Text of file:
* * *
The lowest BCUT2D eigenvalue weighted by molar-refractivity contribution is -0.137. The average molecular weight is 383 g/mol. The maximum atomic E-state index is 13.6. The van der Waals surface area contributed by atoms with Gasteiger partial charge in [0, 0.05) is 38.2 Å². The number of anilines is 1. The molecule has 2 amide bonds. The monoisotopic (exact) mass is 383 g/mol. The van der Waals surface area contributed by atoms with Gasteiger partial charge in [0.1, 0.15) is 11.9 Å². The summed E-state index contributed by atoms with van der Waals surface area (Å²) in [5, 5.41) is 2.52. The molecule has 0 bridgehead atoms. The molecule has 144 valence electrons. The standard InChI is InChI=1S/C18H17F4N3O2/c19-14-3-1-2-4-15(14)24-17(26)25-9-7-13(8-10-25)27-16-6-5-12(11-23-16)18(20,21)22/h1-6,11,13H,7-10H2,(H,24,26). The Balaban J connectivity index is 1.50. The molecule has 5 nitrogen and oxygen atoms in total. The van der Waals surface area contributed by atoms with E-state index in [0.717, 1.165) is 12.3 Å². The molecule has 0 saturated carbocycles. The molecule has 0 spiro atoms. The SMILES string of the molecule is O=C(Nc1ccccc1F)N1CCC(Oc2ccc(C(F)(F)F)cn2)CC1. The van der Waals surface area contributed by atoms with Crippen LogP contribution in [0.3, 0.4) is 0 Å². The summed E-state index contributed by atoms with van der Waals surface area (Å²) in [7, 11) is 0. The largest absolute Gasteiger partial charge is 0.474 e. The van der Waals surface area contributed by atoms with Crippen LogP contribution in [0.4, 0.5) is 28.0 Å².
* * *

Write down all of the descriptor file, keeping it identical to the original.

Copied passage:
The lowest BCUT2D eigenvalue weighted by molar-refractivity contribution is -0.137. The average molecular weight is 383 g/mol. The maximum atomic E-state index is 13.6. The van der Waals surface area contributed by atoms with Gasteiger partial charge in [0, 0.05) is 38.2 Å². The number of anilines is 1. The molecule has 2 amide bonds. The monoisotopic (exact) mass is 383 g/mol. The van der Waals surface area contributed by atoms with Gasteiger partial charge in [0.1, 0.15) is 11.9 Å². The summed E-state index contributed by atoms with van der Waals surface area (Å²) in [5, 5.41) is 2.52. The molecule has 0 bridgehead atoms. The molecule has 144 valence electrons. The standard InChI is InChI=1S/C18H17F4N3O2/c19-14-3-1-2-4-15(14)24-17(26)25-9-7-13(8-10-25)27-16-6-5-12(11-23-16)18(20,21)22/h1-6,11,13H,7-10H2,(H,24,26). The Balaban J connectivity index is 1.50. The molecule has 5 nitrogen and oxygen atoms in total. The van der Waals surface area contributed by atoms with E-state index in [0.717, 1.165) is 12.3 Å². The molecule has 0 saturated carbocycles. The molecule has 0 spiro atoms. The SMILES string of the molecule is O=C(Nc1ccccc1F)N1CCC(Oc2ccc(C(F)(F)F)cn2)CC1. The van der Waals surface area contributed by atoms with Crippen LogP contribution in [0.3, 0.4) is 0 Å². The summed E-state index contributed by atoms with van der Waals surface area (Å²) in [7, 11) is 0. The largest absolute Gasteiger partial charge is 0.474 e. The van der Waals surface area contributed by atoms with Crippen LogP contribution in [0.4, 0.5) is 28.0 Å².